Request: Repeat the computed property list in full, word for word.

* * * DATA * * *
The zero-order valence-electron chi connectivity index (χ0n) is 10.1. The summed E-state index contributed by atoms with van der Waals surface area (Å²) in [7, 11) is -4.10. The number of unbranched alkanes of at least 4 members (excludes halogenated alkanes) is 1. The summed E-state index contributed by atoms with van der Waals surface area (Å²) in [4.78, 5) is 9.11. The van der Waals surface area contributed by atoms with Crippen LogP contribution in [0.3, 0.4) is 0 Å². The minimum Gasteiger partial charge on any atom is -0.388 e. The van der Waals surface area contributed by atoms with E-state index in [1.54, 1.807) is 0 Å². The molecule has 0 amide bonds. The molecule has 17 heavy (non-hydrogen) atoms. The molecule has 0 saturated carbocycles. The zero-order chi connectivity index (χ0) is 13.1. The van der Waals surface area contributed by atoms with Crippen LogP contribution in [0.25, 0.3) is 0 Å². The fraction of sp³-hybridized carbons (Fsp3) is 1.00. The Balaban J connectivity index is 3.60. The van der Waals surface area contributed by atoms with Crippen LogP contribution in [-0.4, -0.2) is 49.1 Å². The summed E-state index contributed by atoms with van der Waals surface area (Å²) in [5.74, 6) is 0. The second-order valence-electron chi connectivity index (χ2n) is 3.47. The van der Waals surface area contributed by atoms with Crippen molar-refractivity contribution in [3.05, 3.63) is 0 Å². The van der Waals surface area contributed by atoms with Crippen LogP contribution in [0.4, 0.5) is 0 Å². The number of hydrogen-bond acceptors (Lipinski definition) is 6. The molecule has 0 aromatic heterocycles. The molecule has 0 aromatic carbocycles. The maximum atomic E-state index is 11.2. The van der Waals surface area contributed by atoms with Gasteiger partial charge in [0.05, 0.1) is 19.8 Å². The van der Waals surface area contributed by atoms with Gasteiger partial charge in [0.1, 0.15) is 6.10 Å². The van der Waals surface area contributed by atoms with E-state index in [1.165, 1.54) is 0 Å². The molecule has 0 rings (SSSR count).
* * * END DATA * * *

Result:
The zero-order valence-electron chi connectivity index (χ0n) is 10.1. The summed E-state index contributed by atoms with van der Waals surface area (Å²) in [7, 11) is -4.10. The number of unbranched alkanes of at least 4 members (excludes halogenated alkanes) is 1. The summed E-state index contributed by atoms with van der Waals surface area (Å²) in [4.78, 5) is 9.11. The van der Waals surface area contributed by atoms with Crippen LogP contribution in [0.3, 0.4) is 0 Å². The minimum Gasteiger partial charge on any atom is -0.388 e. The van der Waals surface area contributed by atoms with E-state index in [1.54, 1.807) is 0 Å². The molecule has 0 amide bonds. The molecule has 17 heavy (non-hydrogen) atoms. The molecule has 0 saturated carbocycles. The zero-order chi connectivity index (χ0) is 13.1. The van der Waals surface area contributed by atoms with Crippen LogP contribution in [0.25, 0.3) is 0 Å². The fraction of sp³-hybridized carbons (Fsp3) is 1.00. The Balaban J connectivity index is 3.60. The van der Waals surface area contributed by atoms with Crippen LogP contribution in [-0.4, -0.2) is 49.1 Å². The summed E-state index contributed by atoms with van der Waals surface area (Å²) in [5.74, 6) is 0. The second-order valence-electron chi connectivity index (χ2n) is 3.47. The van der Waals surface area contributed by atoms with Crippen molar-refractivity contribution in [3.05, 3.63) is 0 Å². The van der Waals surface area contributed by atoms with Crippen LogP contribution in [0.4, 0.5) is 0 Å². The number of hydrogen-bond acceptors (Lipinski definition) is 6. The molecule has 0 aromatic heterocycles. The molecule has 0 aromatic carbocycles. The maximum atomic E-state index is 11.2. The van der Waals surface area contributed by atoms with Gasteiger partial charge in [0.05, 0.1) is 19.8 Å². The van der Waals surface area contributed by atoms with Gasteiger partial charge in [0.1, 0.15) is 6.10 Å². The van der Waals surface area contributed by atoms with E-state index in [1.165, 1.54) is 0 Å². The molecule has 0 rings (SSSR count).